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20 September 2012 SUSPECTED NEUROTOXICITY DUE TO CLOSTRIDIUM PERFRINGENS TYPE B IN A TIGER (PANTHERA TIGRIS)
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Abstract

A 4-yr-old tiger (Panthera tigris) was referred with acute onset of severe abnormal consciousness. Neurological evaluation showed normal palpebral and corneal reflexes, normal pupil diameter with normal direct and consensual papillary light reflex, and absent menace response bilaterally. Diffuse forebrain lesion or focal lesion affecting the ascending reticular activating system was suspected. Complete blood examination and cerebrospinal fluid analysis were normal. Magnetic resonance imaging of the brain showed an empty sella as the only result. Clostridium perfringens 104 to 107 colony-forming units/g were detected in fecal flora samples. Multiplex polymerase chain reaction assay identified serotype B counts with production of ϵ toxin. This toxin specifically accumulates in the central nervous system, where it causes acute neurological signs in humans, domestic animals, and wildlife. In this communication, the acute onset of neurological signs without evidence of trauma, vascular, metabolic, or inflammatory diseases may be caused by neurotoxicity due to C. perfringens.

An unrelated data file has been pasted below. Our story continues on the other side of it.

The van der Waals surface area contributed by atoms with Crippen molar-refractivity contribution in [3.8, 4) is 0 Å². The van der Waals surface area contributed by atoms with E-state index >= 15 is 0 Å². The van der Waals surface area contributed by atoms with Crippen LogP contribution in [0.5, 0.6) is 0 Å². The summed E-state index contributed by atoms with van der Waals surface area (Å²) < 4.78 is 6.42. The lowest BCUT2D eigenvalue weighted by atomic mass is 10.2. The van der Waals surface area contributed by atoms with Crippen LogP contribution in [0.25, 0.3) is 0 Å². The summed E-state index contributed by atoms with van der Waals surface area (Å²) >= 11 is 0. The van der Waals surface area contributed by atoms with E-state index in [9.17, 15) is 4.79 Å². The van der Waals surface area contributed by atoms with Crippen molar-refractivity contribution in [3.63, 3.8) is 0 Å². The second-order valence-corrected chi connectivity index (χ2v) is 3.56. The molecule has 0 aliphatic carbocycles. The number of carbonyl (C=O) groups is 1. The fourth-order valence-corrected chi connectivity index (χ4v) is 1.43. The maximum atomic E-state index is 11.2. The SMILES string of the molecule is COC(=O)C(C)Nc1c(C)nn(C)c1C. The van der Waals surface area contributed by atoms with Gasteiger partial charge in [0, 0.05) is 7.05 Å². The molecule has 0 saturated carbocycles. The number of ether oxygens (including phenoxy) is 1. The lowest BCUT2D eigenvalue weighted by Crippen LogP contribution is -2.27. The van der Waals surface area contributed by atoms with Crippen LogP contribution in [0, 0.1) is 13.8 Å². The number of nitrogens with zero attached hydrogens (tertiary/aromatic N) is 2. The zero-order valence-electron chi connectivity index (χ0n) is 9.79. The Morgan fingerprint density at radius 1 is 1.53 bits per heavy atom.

American Association of Zoo Veterinarians
Offer Zeira, Chiara Briola, Martin Konar, Maria Pia Dumas, Marcin Adam Wrzosek, and Valentina Papa "SUSPECTED NEUROTOXICITY DUE TO CLOSTRIDIUM PERFRINGENS TYPE B IN A TIGER (PANTHERA TIGRIS)," Journal of Zoo and Wildlife Medicine 43(3), 666-669, (20 September 2012). https://doi.org/10.1638/2011-0265R.1
Received: 29 November 2011; Published: 20 September 2012
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